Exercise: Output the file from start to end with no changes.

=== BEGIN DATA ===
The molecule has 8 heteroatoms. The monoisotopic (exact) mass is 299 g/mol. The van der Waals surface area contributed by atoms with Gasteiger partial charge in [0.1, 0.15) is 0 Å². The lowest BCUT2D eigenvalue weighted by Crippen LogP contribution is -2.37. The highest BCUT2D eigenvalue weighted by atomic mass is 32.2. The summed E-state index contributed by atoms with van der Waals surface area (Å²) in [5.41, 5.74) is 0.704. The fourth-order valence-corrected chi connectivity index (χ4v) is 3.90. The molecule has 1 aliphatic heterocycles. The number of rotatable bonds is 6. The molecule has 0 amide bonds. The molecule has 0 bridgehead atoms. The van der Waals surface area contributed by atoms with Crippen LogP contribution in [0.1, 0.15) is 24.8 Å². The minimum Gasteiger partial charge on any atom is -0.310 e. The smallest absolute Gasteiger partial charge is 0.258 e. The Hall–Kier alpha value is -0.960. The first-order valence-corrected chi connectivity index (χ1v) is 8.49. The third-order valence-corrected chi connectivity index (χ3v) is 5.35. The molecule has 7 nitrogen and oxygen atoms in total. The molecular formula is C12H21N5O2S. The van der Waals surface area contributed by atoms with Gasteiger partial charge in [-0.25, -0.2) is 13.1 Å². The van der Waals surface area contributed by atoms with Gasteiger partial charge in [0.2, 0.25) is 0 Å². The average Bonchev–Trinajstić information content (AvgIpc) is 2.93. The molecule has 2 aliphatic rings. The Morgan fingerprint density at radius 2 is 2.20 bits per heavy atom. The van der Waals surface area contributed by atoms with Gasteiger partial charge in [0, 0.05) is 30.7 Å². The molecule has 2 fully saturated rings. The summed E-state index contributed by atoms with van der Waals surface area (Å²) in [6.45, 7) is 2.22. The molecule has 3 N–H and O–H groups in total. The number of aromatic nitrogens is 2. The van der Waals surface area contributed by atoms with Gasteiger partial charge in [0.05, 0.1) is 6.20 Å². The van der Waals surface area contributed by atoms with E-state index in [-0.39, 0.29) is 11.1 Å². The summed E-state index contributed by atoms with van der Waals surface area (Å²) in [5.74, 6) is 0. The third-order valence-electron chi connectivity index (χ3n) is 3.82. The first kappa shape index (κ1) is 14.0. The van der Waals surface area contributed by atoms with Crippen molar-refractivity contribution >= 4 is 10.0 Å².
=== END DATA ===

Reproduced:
The molecule has 8 heteroatoms. The monoisotopic (exact) mass is 299 g/mol. The van der Waals surface area contributed by atoms with Gasteiger partial charge in [0.1, 0.15) is 0 Å². The lowest BCUT2D eigenvalue weighted by Crippen LogP contribution is -2.37. The highest BCUT2D eigenvalue weighted by atomic mass is 32.2. The summed E-state index contributed by atoms with van der Waals surface area (Å²) in [5.41, 5.74) is 0.704. The fourth-order valence-corrected chi connectivity index (χ4v) is 3.90. The molecule has 1 aliphatic heterocycles. The number of rotatable bonds is 6. The molecule has 0 amide bonds. The molecule has 0 bridgehead atoms. The van der Waals surface area contributed by atoms with Crippen LogP contribution in [0.1, 0.15) is 24.8 Å². The minimum Gasteiger partial charge on any atom is -0.310 e. The smallest absolute Gasteiger partial charge is 0.258 e. The Hall–Kier alpha value is -0.960. The first-order valence-corrected chi connectivity index (χ1v) is 8.49. The third-order valence-corrected chi connectivity index (χ3v) is 5.35. The molecule has 7 nitrogen and oxygen atoms in total. The molecular formula is C12H21N5O2S. The van der Waals surface area contributed by atoms with Gasteiger partial charge in [-0.25, -0.2) is 13.1 Å². The van der Waals surface area contributed by atoms with Gasteiger partial charge in [0.2, 0.25) is 0 Å². The average Bonchev–Trinajstić information content (AvgIpc) is 2.93. The molecule has 2 aliphatic rings. The Morgan fingerprint density at radius 2 is 2.20 bits per heavy atom. The van der Waals surface area contributed by atoms with Gasteiger partial charge in [0, 0.05) is 30.7 Å². The molecule has 2 fully saturated rings. The summed E-state index contributed by atoms with van der Waals surface area (Å²) in [6.45, 7) is 2.22. The molecule has 3 N–H and O–H groups in total. The number of aromatic nitrogens is 2. The van der Waals surface area contributed by atoms with Gasteiger partial charge in [0.05, 0.1) is 6.20 Å². The van der Waals surface area contributed by atoms with E-state index in [-0.39, 0.29) is 11.1 Å². The summed E-state index contributed by atoms with van der Waals surface area (Å²) in [5.74, 6) is 0. The third-order valence-electron chi connectivity index (χ3n) is 3.82. The first kappa shape index (κ1) is 14.0. The van der Waals surface area contributed by atoms with Crippen molar-refractivity contribution >= 4 is 10.0 Å².